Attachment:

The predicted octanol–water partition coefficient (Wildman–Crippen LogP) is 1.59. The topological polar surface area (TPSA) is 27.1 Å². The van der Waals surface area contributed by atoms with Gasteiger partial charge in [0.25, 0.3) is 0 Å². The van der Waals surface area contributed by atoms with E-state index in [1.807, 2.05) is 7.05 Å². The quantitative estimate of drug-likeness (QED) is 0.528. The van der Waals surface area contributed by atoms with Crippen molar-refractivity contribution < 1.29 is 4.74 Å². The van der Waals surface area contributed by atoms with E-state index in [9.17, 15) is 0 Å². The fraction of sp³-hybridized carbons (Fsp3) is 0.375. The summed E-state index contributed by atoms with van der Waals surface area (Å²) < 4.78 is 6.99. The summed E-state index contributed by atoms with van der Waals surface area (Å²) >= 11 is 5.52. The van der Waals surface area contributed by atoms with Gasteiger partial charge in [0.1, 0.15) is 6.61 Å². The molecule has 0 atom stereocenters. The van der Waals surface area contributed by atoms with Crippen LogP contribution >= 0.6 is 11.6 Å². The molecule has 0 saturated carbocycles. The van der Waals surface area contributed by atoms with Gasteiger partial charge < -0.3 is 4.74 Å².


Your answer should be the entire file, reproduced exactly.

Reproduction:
The predicted octanol–water partition coefficient (Wildman–Crippen LogP) is 1.59. The topological polar surface area (TPSA) is 27.1 Å². The van der Waals surface area contributed by atoms with Gasteiger partial charge in [0.25, 0.3) is 0 Å². The van der Waals surface area contributed by atoms with E-state index in [1.807, 2.05) is 7.05 Å². The quantitative estimate of drug-likeness (QED) is 0.528. The van der Waals surface area contributed by atoms with Crippen molar-refractivity contribution < 1.29 is 4.74 Å². The van der Waals surface area contributed by atoms with E-state index in [9.17, 15) is 0 Å². The fraction of sp³-hybridized carbons (Fsp3) is 0.375. The summed E-state index contributed by atoms with van der Waals surface area (Å²) < 4.78 is 6.99. The summed E-state index contributed by atoms with van der Waals surface area (Å²) >= 11 is 5.52. The van der Waals surface area contributed by atoms with Gasteiger partial charge in [0.1, 0.15) is 6.61 Å². The molecule has 0 atom stereocenters. The van der Waals surface area contributed by atoms with Crippen LogP contribution >= 0.6 is 11.6 Å². The molecule has 0 saturated carbocycles. The van der Waals surface area contributed by atoms with Gasteiger partial charge < -0.3 is 4.74 Å².